Throughout history, salt has been an incredibly valuable resource to mankind. Terms like “worth their salt” and “salt of the earth” come to mind when describing people of high class and integrity. However, in the world of health and fitness, articles left and right are telling us to avoid salt at all costs, or risk all sorts of horrible disease. It can be confusing, and many will try to avoid salt at all costs, without really understanding if they should be reducing it, or even adding it.
The first thing to look at it when considering the merits of salt is the actual amount you should be aiming for. The American Heart Association, leaders in heart health, say that everyone should aim for less than 1,500mg per day to reduce the risk of heart disease. In the United States, the average person consumes triple that amount. Because of these numbers, it may seem like universally recommending a salt reduction is a good idea, but first we need to look at where that daily recommendation came from.
Back in the 80s, a study looked the relationship between salt intake and blood pressure, and found that cultures with lower average sodium intake had lower counts of heart disease and high blood pressure. Other research has studied animals, and found that rats who were fed high-sodium diets quickly developed high blood pressure, which is why some doctors claim it causes high blood pressure in humans as well.
However, this research doesn’t tell the whole story. Sure, if you have high blood pressure, you could probably benefit form lowering your salt intake. But a look at other cultures, for example, the Japanese, beg to differ. Japan has the highest average salt intake, but also the longest life expectancy, and the lowest incidence of cardiovascular disease. This means that salt alone doesn’t always cause heart or blood pressure issues.
If you really dig into the facts, you’ll see the total salt/potassium balance is the most important, Our ancestors consumed up to 10,000 mg per day of potassium, with very little salt, and seemed to live okay. It would seem then, that the ultimate factor is now how much salt we eat, but how much total electrolytes, and whether the salt/potassium balance is correct.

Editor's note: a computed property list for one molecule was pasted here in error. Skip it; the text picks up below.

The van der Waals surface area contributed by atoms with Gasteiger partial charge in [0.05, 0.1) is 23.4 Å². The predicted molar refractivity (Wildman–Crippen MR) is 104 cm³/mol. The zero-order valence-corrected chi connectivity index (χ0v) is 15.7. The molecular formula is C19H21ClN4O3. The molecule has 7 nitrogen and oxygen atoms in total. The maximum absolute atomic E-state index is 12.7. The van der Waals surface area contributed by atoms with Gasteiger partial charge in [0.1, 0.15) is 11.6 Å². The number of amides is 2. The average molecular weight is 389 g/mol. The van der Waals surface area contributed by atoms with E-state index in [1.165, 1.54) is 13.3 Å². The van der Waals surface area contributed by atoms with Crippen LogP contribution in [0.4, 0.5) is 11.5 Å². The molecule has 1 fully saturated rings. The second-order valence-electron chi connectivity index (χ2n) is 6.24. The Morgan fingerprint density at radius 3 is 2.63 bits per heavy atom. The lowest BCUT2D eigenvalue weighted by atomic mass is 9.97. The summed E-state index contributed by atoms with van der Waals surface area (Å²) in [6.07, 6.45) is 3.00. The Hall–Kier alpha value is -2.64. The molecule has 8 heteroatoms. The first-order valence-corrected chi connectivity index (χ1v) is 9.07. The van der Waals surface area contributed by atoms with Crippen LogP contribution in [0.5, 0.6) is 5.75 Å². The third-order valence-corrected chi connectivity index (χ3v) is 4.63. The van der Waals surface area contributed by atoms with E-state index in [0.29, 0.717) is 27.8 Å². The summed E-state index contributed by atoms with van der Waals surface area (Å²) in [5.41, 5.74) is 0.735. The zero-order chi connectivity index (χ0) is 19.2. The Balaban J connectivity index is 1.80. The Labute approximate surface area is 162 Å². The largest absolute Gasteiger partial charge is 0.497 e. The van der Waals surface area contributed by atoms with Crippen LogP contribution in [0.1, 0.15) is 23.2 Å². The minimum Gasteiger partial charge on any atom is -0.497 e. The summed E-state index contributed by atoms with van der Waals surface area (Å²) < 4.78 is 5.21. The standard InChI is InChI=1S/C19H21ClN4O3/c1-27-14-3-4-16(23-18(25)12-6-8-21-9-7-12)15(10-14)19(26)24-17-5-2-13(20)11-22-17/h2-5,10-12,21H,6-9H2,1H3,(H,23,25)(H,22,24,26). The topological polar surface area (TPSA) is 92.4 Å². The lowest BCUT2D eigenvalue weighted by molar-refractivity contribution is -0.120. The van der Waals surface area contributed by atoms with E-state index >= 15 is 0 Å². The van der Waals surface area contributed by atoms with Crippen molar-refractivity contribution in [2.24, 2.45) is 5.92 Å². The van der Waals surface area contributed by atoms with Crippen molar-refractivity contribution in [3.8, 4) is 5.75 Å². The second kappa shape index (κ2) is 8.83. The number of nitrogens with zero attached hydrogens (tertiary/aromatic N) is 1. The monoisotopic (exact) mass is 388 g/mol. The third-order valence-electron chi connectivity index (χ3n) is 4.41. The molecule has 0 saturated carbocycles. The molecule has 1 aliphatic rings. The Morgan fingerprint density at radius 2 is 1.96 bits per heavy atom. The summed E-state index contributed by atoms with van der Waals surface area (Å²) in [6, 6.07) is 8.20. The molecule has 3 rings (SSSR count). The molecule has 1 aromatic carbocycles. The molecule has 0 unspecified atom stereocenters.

A look at history shows that our average salt consumption has been pretty high ever since the Industrial Revolution; in fact in remains basically unchanged. It is our potassium intake that has greatly differed. As we eat less whole foods, veggies, and fruits, our potassium intake has decreased, while our sodium intake via salt has remained the same – cause the unhealthy effects of a high sodium diet.
Now that we understand how important the balance between salt and potassium intake is, we can see easy fixes. If someone is overweight, and eating lots of processed foods, the first step should be to lower processed food intake, and increase intake of fruits and vegetables to raise potassium levels. However, these rules change for those who already eat well, and are highly active.
If someone has already cut processed, high-sodium foods out for the most part, their sodium will be low. If this person is also highly active, which generally means sweating a lot, they will lose a lot of sodium, and in this case it’s quite common to see sodium levels drop too low. Now the problem is backwards, and there is not enough salt.
Salt is essential for hydration, nervous system function, and preventing muscle cramps. A highly active person, who does not consume high-sodium foods, should actually try to add salt to food, instead of reducing salt intake the way an overweight, sedentary person might. If you are a very highly active person, with daily, high-intensity activity, you may be near the line of too little salt intake, and to be safe, should add salt to all of your unprocessed, whole food meals.
The actual salt used isn’t as important. Ideally, you want sea salt, or Himalayan pink salt. These salts have more trace minerals which provide other benefits, and will generally provide more overall health benefits. Table salt works for pure sodium, but is heavily processed, and not as nutritious as sea salt or pink salt. It is not recommended to add high amounts of table salt to your meals; you should just pick up some Himalayan pink salt.
Lastly, it’s important to note that sea salts and Himalayan pink salts do not contain any iodine, which is very useful. If you eat a whole-food diet with sea salt added, you may want to add a serving of iodine-rich food as well, such as seaweed or kelp.
In conclusion, the salt recommendations are often not clear. Remember that the salt/potassium balance is what matters, not total salt intake. If you are overweight, and eat a lot of highly processed foods, you probably want to reduce your salt intake. If you eat mostly unprocessed foods, however, and are highly active, you’ll probably want to add salt to your meals, and should look for sea salt or Himalayan pink salt.